“I just wanted to yell and I wanted to scream and just really make a commentary about how toxic this culture is. Yes, follow your dreams and work hard. But is it really more important than your health? Is it really more important than your well being? If you're working your whole life and you're not spending any time on being an actual human being, and being an actual person, and connecting with people, then what is your life at all?”
That frustration and rage comes out viscerally as the song rises to a climactic din before stopping nearly dead and finishing with a quiet guitar riff outro.
An eerie keyboard sequence introduces the middle-eastern flavored “Kabul Blues,” with some almost David Gilmour-esque guitar. It’s a short, atmospheric piece with Wynne’s whispery vocals leaving plenty of room to hear the disparate layers and textures.
That gives way to the Wynne-penned “Old Strings” — my personal favorite on the album. It’s got one of the lyrical highlights on the album:
I feel like old strings
My mind just won’t stretch the way it used to
But that’s nothing new
And I feel like those used things
The ones left in boxes on the shelf
Just like everything else
Lifeson plays delicate and beautiful guitar parts in the background that are reminiscent of the “Soon” section of “The Gates of Delirium” by Yes. Wynne said she loved the way the vocal and guitar dance around each other and it’s a perfect description.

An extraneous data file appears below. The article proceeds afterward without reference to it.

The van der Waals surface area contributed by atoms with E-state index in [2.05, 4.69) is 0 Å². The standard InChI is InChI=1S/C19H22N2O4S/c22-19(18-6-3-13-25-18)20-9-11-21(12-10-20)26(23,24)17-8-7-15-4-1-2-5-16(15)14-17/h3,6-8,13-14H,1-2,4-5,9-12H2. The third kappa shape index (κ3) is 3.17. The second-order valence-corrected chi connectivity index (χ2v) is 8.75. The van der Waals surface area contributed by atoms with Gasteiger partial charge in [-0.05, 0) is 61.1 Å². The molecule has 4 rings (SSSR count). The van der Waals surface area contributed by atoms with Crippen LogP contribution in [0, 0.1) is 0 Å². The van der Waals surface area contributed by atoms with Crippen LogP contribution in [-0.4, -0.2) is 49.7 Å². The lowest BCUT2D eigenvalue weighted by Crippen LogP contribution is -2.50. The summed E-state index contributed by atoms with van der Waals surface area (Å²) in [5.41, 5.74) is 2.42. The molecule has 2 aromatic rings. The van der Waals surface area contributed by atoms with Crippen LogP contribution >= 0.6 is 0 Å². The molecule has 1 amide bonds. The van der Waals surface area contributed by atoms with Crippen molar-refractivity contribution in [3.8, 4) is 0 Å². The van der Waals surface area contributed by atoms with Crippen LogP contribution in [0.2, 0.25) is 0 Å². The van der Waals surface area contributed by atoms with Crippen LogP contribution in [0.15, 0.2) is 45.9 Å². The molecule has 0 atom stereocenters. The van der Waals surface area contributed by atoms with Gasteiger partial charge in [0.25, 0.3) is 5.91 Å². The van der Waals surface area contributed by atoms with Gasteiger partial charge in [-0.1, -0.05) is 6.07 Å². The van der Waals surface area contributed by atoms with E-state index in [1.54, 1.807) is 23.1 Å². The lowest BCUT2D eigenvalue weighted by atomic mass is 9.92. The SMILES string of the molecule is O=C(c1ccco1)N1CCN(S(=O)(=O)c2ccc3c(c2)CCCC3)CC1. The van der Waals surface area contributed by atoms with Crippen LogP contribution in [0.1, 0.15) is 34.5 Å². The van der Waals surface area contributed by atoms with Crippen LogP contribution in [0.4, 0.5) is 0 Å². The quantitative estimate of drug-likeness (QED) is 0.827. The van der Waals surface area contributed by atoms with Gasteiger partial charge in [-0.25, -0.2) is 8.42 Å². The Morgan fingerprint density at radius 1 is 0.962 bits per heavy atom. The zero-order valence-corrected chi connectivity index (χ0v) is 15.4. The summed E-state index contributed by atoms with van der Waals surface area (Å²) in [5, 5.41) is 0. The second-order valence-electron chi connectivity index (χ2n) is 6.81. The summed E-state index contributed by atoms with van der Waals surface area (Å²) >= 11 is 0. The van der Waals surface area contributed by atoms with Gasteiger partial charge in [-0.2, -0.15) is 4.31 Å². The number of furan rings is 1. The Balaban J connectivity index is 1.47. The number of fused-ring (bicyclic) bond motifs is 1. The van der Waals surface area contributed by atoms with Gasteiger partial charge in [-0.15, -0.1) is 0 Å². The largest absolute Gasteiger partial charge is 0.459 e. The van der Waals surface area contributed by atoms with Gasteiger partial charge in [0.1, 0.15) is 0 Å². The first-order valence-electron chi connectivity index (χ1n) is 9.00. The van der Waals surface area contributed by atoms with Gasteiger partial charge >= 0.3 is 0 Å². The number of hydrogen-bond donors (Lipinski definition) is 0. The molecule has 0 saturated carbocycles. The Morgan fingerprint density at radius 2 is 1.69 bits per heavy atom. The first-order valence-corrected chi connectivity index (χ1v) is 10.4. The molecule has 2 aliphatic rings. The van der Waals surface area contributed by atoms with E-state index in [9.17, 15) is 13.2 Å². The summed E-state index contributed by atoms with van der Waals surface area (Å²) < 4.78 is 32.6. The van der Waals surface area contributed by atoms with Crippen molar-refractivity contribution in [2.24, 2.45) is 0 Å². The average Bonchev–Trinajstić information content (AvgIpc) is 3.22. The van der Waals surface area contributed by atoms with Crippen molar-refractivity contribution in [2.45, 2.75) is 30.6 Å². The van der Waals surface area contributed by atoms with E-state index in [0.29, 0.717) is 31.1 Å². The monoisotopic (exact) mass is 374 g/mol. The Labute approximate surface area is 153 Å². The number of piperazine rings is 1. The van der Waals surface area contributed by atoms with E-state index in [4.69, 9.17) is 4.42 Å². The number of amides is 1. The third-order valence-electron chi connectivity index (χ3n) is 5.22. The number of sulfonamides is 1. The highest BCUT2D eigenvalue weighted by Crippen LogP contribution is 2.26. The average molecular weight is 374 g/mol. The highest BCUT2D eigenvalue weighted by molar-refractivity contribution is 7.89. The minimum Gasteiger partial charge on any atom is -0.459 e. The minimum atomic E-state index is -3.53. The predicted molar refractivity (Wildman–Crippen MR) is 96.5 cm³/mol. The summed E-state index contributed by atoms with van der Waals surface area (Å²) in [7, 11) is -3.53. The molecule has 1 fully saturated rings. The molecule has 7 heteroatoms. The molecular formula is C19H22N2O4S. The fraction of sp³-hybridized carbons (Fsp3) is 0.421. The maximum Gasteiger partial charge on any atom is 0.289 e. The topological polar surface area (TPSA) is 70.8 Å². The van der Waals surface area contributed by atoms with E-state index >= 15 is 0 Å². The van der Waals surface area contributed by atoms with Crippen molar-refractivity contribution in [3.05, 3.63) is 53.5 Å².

“That’s one of my favorite guitar moments,” Wynne said. “It really emphasizes the story of the lyrics. There is sort of this relationship in the lyrics and so it’s really cool that the guitar and the vocals feel like two different people dancing with each other throughout the song. It’s really beautiful and it’s one of my favorite moments on the album.”
Curran wrote more of the vocals for “Dumb” than on other songs on the album, including a lengthy and catchy chorus. Wynne said Curran told her the inspiration for the song came from a cartoon drawing of a kid wearing a dunce cap. Subtle guitar and another midtempo drum/bass trance beat drive the song, and the band inserts layers of everything — vocals, keys, industrial sounds, etc. — to give it tremendous depth and texture.
“Enemy” is a menacing-sounding song and again the band empties out a bag of tricks. It begins with some industrial sounds and a bit of an oppressive riff that Wynne offsets with a creepy whisper of the chorus lyric, “I’m not your enemy” and some higher pitched “oohs.” The song comes off as a bit of a horror movie soundtrack, but in a good way. There are dark lyrics and Wynne channeled some of the feelings she’s had from seeing violence during protests in her city and having had friends hurt in that violence.